January 24, 2006

US Senate committee set to vote on Alito

By Thomas Ferraro

WASHINGTON (Reuters) - Conservative federal appeals judge
Samuel Alito appeared likely on Tuesday to move a step closer
toward Senate confirmation to the U.S. Supreme Court, which he
could end up pushing to the right.

The Senate Judiciary Committee was expected to split along
party lines, 10-8, in urging approval by the Republican-led
Senate of President George W. Bush's 55-year-old candidate.

The full 100-member Senate was to begin debate on
Wednesday, with a confirmation vote anticipated before Bush's
state of the union address to Congress next Tuesday.

If confirmed, Alito would replace retiring Justice Sandra
Day O'Connor, a moderate conservative who often has been the
swing vote on the nine-member court on abortion, civil rights
and other social issues.

Public support for confirmation of Alito, a federal appeals
judge since 1990, grew slightly to 54 percent after his Senate
hearing this month by the Judiciary Committee, a poll released
on Monday showed.

The CNN/USA Today/Gallup survey also found that only about
one in three Americans believe Alito would vote, as critics
fear, to reverse the 1973 Supreme Court decision that legalized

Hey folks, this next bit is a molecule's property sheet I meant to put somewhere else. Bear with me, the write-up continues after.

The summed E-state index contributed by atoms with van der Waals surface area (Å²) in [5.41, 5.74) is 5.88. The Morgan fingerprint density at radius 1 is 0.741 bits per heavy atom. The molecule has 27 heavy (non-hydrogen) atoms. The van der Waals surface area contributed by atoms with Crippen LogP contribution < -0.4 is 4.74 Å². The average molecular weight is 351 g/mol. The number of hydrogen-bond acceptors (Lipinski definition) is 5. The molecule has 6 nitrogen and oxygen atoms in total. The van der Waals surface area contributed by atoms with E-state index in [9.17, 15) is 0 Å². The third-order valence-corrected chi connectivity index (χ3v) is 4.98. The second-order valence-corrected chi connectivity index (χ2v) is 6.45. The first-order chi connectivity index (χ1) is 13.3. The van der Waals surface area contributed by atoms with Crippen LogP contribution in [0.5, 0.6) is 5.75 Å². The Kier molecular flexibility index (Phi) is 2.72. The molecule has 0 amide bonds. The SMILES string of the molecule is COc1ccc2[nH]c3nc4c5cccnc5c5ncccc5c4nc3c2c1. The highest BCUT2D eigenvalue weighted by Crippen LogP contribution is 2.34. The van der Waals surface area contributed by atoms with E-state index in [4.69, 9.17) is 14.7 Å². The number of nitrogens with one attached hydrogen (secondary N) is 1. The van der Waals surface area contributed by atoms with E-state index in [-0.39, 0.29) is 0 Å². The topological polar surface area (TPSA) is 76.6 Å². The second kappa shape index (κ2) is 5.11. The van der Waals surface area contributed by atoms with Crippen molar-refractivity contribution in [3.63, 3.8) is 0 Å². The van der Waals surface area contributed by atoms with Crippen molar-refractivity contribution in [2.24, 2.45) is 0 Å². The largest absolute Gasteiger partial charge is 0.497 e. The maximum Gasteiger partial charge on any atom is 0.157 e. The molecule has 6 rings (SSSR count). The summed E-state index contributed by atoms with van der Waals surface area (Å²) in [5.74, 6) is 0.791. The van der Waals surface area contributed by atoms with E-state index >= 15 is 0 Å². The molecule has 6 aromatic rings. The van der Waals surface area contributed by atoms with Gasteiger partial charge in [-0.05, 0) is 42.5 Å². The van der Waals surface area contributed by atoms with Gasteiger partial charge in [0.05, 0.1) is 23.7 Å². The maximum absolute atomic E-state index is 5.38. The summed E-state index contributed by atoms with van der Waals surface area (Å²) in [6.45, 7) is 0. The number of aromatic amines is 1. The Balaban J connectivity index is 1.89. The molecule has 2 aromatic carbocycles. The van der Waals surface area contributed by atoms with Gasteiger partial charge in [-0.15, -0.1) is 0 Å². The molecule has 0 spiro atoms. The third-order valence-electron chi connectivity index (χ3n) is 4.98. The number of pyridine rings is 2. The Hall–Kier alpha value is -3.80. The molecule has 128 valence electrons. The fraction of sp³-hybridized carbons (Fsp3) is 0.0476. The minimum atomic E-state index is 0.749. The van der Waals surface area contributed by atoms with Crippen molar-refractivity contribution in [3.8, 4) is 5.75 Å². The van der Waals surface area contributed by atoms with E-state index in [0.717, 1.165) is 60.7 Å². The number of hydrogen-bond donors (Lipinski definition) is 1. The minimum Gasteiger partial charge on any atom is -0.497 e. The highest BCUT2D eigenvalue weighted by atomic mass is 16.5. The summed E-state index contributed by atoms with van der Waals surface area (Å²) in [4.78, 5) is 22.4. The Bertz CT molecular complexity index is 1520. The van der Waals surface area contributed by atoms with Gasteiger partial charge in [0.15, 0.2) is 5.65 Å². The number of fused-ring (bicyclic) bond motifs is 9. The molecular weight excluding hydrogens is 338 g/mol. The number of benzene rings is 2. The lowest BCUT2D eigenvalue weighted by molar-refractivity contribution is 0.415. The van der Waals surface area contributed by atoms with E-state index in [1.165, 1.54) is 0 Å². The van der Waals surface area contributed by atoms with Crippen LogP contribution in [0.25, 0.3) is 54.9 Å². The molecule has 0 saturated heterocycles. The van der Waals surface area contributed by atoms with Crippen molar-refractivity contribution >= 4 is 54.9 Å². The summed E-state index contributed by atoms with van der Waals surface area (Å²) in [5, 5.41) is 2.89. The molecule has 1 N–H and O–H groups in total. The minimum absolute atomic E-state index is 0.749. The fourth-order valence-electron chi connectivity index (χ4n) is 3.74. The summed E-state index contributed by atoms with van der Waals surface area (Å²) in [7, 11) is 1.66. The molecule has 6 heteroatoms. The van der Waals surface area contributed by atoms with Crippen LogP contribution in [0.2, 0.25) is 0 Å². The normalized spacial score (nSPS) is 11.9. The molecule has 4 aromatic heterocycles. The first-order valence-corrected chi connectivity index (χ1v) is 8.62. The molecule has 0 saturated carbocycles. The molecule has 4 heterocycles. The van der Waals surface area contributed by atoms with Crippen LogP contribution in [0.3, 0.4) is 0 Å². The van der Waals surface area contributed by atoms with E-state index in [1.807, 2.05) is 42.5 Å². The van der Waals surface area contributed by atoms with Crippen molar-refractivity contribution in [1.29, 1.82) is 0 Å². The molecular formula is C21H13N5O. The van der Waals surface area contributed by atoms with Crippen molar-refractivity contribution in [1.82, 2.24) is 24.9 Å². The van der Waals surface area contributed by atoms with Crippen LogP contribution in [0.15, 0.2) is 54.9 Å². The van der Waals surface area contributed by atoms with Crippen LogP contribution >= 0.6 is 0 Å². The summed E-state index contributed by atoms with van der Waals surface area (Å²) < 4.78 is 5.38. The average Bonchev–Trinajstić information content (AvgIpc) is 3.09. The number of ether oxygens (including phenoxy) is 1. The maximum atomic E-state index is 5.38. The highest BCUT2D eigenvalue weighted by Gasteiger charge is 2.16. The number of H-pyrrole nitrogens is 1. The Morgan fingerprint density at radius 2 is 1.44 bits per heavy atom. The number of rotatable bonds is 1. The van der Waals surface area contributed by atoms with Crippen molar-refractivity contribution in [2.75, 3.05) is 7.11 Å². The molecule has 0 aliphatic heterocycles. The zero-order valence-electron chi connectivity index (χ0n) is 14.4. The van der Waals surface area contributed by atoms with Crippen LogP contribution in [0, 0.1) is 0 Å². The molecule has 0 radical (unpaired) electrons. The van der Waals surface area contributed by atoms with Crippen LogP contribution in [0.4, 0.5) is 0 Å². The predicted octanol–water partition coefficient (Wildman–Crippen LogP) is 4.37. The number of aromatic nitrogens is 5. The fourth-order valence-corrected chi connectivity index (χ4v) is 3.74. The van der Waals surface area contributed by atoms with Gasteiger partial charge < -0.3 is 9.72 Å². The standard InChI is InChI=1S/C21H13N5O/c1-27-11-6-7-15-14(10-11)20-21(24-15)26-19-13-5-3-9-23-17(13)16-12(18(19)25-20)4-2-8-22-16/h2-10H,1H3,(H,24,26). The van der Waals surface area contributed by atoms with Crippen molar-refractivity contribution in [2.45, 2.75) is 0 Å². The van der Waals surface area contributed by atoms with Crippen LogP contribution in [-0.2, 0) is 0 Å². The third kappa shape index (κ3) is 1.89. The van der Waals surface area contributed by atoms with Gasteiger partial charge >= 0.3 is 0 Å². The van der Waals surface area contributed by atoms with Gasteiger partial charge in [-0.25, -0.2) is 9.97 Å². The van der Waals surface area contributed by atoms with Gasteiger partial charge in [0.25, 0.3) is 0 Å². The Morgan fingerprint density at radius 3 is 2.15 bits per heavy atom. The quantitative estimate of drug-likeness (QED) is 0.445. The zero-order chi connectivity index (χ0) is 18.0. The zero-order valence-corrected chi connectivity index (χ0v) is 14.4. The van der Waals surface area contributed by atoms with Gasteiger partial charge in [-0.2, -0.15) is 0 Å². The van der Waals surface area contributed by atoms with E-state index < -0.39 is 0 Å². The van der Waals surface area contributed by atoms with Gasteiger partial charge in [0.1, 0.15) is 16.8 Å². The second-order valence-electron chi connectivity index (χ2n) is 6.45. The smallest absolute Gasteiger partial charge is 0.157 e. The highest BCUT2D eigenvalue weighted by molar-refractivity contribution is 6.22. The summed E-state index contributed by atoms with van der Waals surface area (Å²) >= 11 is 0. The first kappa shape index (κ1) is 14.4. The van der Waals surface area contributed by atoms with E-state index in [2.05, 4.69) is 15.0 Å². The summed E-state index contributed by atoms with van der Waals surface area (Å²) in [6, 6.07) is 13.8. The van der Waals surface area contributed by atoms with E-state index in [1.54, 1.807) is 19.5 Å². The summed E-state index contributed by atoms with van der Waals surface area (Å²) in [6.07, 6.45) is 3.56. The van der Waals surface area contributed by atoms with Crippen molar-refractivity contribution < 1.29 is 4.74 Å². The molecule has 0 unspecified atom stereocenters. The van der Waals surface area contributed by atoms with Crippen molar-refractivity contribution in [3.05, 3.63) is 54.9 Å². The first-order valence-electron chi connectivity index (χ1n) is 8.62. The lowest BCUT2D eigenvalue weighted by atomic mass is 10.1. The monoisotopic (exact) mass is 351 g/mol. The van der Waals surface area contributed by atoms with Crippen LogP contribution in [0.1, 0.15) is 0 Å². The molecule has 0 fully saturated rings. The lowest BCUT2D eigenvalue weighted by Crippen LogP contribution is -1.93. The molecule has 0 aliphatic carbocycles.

At Alito's hearing, Republicans hailed him as a mainstream
conservative who had received the American Bar Association's
top rating.

But Democrats charged Alito had staked out some extreme
positions and voiced fear he would fail to provide an effective
check to what they described as Bush's bid for expanded
presidential powers.

The Senate confirmation vote on Alito was expected to be
far closer than the 78-22 one John Roberts received in
September in being confirmed as U.S. chief justice.

In fact, most of the 44 Senate Democrats and one
independent are expected to vote against Alito. But none have
threatened a filibuster since they do not appear to have the
votes to sustain such a procedural roadblock.

Bush noted on Monday that 14 senators -- seven Democrats
and seven Republicans -- agreed last year to oppose filibusters
of judicial nominees unless there are "extraordinary

"There has been no sign of any extraordinary circumstance
except for this extraordinary thing -- he's extraordinarily
capable to serve on the Supreme Court," Bush said in fielding
questions at Kansas State University.